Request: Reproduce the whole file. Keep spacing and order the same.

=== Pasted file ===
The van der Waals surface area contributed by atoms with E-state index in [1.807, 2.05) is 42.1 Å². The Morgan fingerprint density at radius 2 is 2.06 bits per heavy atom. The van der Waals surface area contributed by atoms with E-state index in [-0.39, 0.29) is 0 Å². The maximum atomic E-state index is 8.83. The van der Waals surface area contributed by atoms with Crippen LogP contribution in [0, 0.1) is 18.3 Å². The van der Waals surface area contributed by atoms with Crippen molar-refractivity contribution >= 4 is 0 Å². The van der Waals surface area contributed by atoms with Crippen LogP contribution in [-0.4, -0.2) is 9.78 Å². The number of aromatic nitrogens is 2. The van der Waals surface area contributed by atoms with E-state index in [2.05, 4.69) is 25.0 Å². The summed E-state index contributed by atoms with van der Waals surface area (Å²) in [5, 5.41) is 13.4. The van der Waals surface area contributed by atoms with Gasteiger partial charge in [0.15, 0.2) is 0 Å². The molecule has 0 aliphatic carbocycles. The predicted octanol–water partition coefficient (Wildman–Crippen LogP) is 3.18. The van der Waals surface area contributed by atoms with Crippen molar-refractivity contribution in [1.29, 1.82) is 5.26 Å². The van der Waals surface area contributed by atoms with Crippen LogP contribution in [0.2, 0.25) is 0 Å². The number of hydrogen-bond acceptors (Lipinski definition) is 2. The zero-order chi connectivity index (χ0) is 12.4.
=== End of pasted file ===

The van der Waals surface area contributed by atoms with E-state index in [1.807, 2.05) is 42.1 Å². The Morgan fingerprint density at radius 2 is 2.06 bits per heavy atom. The van der Waals surface area contributed by atoms with E-state index in [-0.39, 0.29) is 0 Å². The maximum atomic E-state index is 8.83. The van der Waals surface area contributed by atoms with Crippen LogP contribution in [0, 0.1) is 18.3 Å². The van der Waals surface area contributed by atoms with Crippen molar-refractivity contribution >= 4 is 0 Å². The van der Waals surface area contributed by atoms with Crippen LogP contribution in [-0.4, -0.2) is 9.78 Å². The number of aromatic nitrogens is 2. The van der Waals surface area contributed by atoms with E-state index in [2.05, 4.69) is 25.0 Å². The summed E-state index contributed by atoms with van der Waals surface area (Å²) in [5, 5.41) is 13.4. The van der Waals surface area contributed by atoms with Gasteiger partial charge in [0.15, 0.2) is 0 Å². The molecule has 0 aliphatic carbocycles. The predicted octanol–water partition coefficient (Wildman–Crippen LogP) is 3.18. The van der Waals surface area contributed by atoms with Crippen molar-refractivity contribution in [1.29, 1.82) is 5.26 Å². The van der Waals surface area contributed by atoms with Crippen LogP contribution in [0.2, 0.25) is 0 Å². The number of hydrogen-bond acceptors (Lipinski definition) is 2. The zero-order chi connectivity index (χ0) is 12.4.